But now she learnt and started preparing organic manure using the crop and animal wastes. A pit with a dimension of10x15 feet was prepared. It was divided into two parts. One part was meant to keep the cow dung safely under decomposition process and another one for the crop harvest residues, stubbles and other plant manurial biomass sources. On a daily basis, each part is filled. Also, the cow dung solution is added after (1-2feet) layer of biomass fill.

With farmer rearing 5 birds as part of backyard poultry and two goats, the compost pit was filled further with their droppings too. On an average, the daily animal wastes amounted to 25 kgs of cow dung from 2 cows, 600 gm of poultry waste from 5 poultry birds and 1 kg goat waste from 2 goats. In a short span of time, high quality of manure is produced.

Feed management

Diverse fodder crop harvests like ragi straw (912kgs), haulms of groundnut (476kgs), sorghum straw (122kgs)contributed as green and dry fodder for farm animals. Upon harvest of seasonal crops, the feeds were prepared at home. While sorghum and maize grains served as cereals for energy, the protein source was the groundnut oil cake. Around 47 kgs of ground nut oil cake is  obtained from crushing 100kgs of groundnut kernel after oil extraction.Along with ragi and gram husks, around 200 kgs of concentrate feed is prepared. By using crop harvests as fodder and by preparing concentrates, Thamilarasi avoidedbuying green fodder and concentrates. Earlier she spent around Rs. 1650/per month for purchasing 210 kgs of concentrates and Rs.7500 for purchasing green (sorghum) or dry fodder (paddy straw) of 250 kgs. “These expenses severely eroded my income. Many times, I felt it as a burden to keep the farm animals with their feed requirements”, says Thamilarasi. Her two cows presently yield around 10 to 15 liters milk, every day. The monthly income by selling milk was on an average Rs.16,500 to 20000.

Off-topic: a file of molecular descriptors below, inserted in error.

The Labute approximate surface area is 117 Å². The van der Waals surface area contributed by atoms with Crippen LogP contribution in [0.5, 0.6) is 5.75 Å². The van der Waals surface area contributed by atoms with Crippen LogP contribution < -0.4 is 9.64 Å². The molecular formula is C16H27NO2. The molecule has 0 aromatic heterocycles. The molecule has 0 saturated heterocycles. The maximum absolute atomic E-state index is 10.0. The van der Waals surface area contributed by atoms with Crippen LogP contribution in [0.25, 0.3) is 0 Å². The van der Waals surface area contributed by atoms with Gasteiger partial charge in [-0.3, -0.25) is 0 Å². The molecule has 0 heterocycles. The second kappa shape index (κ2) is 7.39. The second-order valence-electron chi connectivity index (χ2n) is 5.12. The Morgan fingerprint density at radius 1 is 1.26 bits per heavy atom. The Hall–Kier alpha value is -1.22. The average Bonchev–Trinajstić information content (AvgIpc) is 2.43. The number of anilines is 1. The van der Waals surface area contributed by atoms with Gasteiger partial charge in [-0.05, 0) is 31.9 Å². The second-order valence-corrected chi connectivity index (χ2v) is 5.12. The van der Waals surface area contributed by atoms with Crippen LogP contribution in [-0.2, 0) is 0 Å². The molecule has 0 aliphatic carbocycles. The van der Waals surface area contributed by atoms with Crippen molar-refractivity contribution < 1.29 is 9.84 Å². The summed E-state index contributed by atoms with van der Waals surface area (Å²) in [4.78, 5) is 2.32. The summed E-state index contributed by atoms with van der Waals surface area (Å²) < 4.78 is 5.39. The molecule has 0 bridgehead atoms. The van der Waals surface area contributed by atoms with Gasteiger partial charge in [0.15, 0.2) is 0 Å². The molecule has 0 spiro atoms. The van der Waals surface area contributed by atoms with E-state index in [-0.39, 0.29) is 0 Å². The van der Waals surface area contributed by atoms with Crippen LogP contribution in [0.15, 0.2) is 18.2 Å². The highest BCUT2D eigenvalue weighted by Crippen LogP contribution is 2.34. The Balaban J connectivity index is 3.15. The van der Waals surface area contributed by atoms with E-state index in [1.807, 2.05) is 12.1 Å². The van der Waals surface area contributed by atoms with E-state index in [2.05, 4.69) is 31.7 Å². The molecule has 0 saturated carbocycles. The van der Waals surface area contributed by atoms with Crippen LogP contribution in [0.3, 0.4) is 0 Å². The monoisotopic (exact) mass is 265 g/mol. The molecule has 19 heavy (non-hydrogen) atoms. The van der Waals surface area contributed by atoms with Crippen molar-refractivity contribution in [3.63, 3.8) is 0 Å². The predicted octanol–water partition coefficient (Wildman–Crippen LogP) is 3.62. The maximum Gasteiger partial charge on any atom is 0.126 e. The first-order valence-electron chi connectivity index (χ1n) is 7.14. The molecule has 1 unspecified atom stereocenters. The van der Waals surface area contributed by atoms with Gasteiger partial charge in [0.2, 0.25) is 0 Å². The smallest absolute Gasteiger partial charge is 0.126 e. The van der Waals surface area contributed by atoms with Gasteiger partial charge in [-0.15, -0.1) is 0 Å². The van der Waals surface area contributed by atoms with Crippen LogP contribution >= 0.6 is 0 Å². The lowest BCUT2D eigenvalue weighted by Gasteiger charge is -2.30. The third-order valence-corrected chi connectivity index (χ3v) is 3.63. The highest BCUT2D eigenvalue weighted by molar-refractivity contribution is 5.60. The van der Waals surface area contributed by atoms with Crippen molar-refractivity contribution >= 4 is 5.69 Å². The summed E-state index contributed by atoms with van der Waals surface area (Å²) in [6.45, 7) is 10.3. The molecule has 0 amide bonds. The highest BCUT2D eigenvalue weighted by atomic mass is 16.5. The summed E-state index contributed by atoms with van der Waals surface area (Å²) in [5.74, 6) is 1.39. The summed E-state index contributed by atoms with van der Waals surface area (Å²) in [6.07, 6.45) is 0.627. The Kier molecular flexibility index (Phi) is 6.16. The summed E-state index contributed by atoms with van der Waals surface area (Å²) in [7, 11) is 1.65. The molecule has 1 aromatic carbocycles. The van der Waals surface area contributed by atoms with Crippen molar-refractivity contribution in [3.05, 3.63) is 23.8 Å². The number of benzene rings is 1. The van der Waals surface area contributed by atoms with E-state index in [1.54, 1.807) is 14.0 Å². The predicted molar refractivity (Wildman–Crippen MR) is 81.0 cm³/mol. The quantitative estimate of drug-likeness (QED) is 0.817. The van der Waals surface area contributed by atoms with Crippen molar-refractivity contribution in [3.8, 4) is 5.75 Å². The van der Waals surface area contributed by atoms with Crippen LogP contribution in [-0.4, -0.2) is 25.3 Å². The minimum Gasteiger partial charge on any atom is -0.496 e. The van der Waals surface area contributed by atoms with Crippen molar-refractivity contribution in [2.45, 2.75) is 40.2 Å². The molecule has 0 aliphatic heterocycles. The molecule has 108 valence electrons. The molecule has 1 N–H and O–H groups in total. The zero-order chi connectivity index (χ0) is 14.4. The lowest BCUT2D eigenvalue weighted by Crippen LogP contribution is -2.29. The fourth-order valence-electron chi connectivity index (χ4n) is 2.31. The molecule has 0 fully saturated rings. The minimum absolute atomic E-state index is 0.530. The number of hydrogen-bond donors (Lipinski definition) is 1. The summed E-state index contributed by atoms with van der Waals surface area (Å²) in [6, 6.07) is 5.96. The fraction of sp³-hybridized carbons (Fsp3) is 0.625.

IFS – Multiple benefits

In 2019-20, from half an acre, Thamilarasi harvested only 280 kgs of groundnut and 670 kgs of ragi, realising an income of Rs. 30,000 to 35,000/acre. But in the year 2021-2022, she could harvest an array of crops, besides main crops like groundnut (436kgs/0.5acre) and Ragi (920kgs/0.5acre) which fetched her an income of Rs. 44,560.

From the kitchen gardens established in backyard,  within a period of 3 months, she could harvest on an average 1.5 kg chilies, 3 kgs tomato, 3kgsbhendi, 2kg lab lab, 25 kgs bottle gourd, 20 kgs ridge gourd,10kgs bitter gourd, 2.5 kgs brinjal, 4 types of greens, 10 kgs cluster beans and 25 kgs pumpkin. By avoiding outside vegetable purchase, Thamilarasi could save around Rs.4500/- from September to November 2021 on buying vegetables, besides having access to healthy food. Also, the vegetable wastes are fed to animals and filled in compost pit.

Besides dairy, three more components in farming system improved her incomes as well as manurial sources – backyard poultry, goats and azolla. The goats are valued at Rs.16000, the poultry yielded around 40 eggs and the hatched out 35 young birds are weighing 250gms each as on December 2021. As birds gain weight, improved returns are expected – around Rs.28,000.00. She also has started cultivating azolla by November in the back yard. She has started harvesting 0.5 to 1kg every alternate day from 12 sq.meter area. Azolla is fed as feed supplement to farm animals.

All these linkages and integration has helped Thamilarasi realise an estimated income plus savings of around Rs. 1,00,560/- from her farm. Besides increased income, through IFS, Thamilarasi could get nutritious food, follow ecological pest control and got access to home made feed for livestock by recycling plant and animal wastes. Moreover, all these additional enterprises kept her engaged on the farm for a longer period. She says, I feel proud that I have my own farm work.

J Krishnan

Team Leader,

AME Foundation

Dharmapuri, Tamil Nadu